Washington, Mar 12 : Flamingos thrive best in India, despite the filth and pollution clouding the nation, says a leading ecologist who carried out a research in the sub-continent to discover why the birds are in the pink of health even though they live on untreated waste.
Dr David Harper, of the Department of Biology at the University of Leicester, has been studying lesser flamingos for nine years. His research has been carried out in the lakes of East Africa but new investigations he has carried out for the first time in India have- by his own admission - given him 'rather a shock.'
"Lesser flamingos are graceful, majestic, birds. They are not the ones you can see at the zoo, because they are very difficult to maintain in captivity, but the ones that you see on television in their hundreds of thousands, crowded into a few specialist lakes in East Africa," Harper said.
"I have been studying them, on these lakes in Kenya and Tanzania, but earlier the lakes where it feeds, occasionally with a million birds crowded together when the food is good, are almost untouched by man's activities.
"In complete contrast to Africa, where lesser flamingos only live on inland soda lakes and are never seen at the coast, in India I watched 20,000 lesser flamingos happily feeding on tidal mudflats in front of an oil refinery, a petrochemical plant and creeks bringing untreated waste from millions of people in the slums of Bombay.
"In Porbandar, the city which is the birthplace of Mahatma Gandhi, in Gujarat to the north of Bombay, I watched 8,000 standing knee deep and happily filtering-feeding in the water alongside rubbish, cowpats and wastewater running in from surrounding houses and factories.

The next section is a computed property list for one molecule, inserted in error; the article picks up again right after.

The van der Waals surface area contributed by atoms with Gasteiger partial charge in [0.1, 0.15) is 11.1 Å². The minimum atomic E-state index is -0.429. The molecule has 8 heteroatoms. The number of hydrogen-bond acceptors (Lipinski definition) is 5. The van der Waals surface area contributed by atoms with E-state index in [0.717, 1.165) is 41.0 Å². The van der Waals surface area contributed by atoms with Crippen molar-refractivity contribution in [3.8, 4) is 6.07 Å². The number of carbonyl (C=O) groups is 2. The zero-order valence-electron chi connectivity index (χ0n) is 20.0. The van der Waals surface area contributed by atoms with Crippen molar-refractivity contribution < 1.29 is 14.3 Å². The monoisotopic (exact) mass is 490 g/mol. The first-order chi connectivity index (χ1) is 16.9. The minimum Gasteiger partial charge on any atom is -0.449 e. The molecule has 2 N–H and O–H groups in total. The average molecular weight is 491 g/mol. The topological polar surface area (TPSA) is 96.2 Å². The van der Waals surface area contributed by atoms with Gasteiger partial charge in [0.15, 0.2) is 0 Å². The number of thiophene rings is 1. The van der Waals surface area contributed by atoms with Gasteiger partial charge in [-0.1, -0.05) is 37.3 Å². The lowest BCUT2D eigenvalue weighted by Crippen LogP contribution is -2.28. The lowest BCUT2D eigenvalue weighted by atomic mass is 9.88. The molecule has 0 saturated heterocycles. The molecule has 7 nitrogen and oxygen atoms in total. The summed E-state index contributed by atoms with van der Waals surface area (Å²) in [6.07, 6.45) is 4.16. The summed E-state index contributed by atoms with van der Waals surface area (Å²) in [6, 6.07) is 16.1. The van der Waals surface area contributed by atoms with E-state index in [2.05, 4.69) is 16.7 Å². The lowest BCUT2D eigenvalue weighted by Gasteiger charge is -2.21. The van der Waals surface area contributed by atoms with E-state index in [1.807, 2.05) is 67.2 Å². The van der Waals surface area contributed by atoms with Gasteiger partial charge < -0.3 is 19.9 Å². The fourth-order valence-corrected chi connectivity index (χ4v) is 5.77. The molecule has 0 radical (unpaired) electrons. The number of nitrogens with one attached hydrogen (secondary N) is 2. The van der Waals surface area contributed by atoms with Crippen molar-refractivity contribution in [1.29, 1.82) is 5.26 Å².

"In western India and Gujarat in particular, people love flamingos - it is the state's national emblem," Harper added.
He said: "Bombay is on very low-lying land that once was just a few islands in the estuary, but now about 20 million people are crammed into this city. They need the estuary and all its ecology to help clean up their wastes and even protect them against flooding. We are planning to use the flamingo to help people understand the benefits of mud and mangroves - less pretty but far more useful to them"!
Harper said that people who blame human wastes for the dying of the birds should go to India to see how well lesser flamingos thrive and how pink they grow, when they are surrounded by heavy industry and by water so polluted I could smell it a mile away.